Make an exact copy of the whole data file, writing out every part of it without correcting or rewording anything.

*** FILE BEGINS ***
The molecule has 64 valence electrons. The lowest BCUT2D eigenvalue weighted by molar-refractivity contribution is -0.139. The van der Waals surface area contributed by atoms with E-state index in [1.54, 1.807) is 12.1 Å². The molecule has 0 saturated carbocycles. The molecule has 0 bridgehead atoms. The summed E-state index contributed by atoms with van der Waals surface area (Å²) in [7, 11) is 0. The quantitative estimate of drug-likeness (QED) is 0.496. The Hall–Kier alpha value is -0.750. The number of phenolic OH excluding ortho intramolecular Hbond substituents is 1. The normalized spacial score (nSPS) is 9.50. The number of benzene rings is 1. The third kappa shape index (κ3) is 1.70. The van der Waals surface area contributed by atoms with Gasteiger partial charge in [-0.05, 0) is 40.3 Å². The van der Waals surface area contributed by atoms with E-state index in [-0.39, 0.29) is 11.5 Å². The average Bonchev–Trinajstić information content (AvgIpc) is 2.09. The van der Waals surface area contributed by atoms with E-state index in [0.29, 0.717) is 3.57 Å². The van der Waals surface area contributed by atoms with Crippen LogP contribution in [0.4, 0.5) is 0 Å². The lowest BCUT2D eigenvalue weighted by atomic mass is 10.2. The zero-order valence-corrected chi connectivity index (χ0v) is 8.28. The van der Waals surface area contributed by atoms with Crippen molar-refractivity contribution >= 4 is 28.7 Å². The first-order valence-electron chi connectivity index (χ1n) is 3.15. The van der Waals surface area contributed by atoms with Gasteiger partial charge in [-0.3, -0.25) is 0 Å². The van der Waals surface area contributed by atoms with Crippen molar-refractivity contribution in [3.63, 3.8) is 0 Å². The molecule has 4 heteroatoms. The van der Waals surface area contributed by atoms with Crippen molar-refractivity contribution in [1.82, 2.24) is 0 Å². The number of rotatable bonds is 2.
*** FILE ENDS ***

The molecule has 64 valence electrons. The lowest BCUT2D eigenvalue weighted by molar-refractivity contribution is -0.139. The van der Waals surface area contributed by atoms with E-state index in [1.54, 1.807) is 12.1 Å². The molecule has 0 saturated carbocycles. The molecule has 0 bridgehead atoms. The summed E-state index contributed by atoms with van der Waals surface area (Å²) in [7, 11) is 0. The quantitative estimate of drug-likeness (QED) is 0.496. The Hall–Kier alpha value is -0.750. The number of phenolic OH excluding ortho intramolecular Hbond substituents is 1. The normalized spacial score (nSPS) is 9.50. The number of benzene rings is 1. The third kappa shape index (κ3) is 1.70. The van der Waals surface area contributed by atoms with Gasteiger partial charge in [-0.05, 0) is 40.3 Å². The van der Waals surface area contributed by atoms with E-state index in [-0.39, 0.29) is 11.5 Å². The average Bonchev–Trinajstić information content (AvgIpc) is 2.09. The van der Waals surface area contributed by atoms with E-state index in [0.29, 0.717) is 3.57 Å². The van der Waals surface area contributed by atoms with Crippen LogP contribution in [0.4, 0.5) is 0 Å². The lowest BCUT2D eigenvalue weighted by atomic mass is 10.2. The zero-order valence-corrected chi connectivity index (χ0v) is 8.28. The van der Waals surface area contributed by atoms with Crippen molar-refractivity contribution >= 4 is 28.7 Å². The first-order valence-electron chi connectivity index (χ1n) is 3.15. The van der Waals surface area contributed by atoms with Gasteiger partial charge in [-0.3, -0.25) is 0 Å². The van der Waals surface area contributed by atoms with Crippen molar-refractivity contribution in [3.63, 3.8) is 0 Å². The molecule has 4 heteroatoms. The van der Waals surface area contributed by atoms with Crippen molar-refractivity contribution in [1.82, 2.24) is 0 Å². The number of rotatable bonds is 2.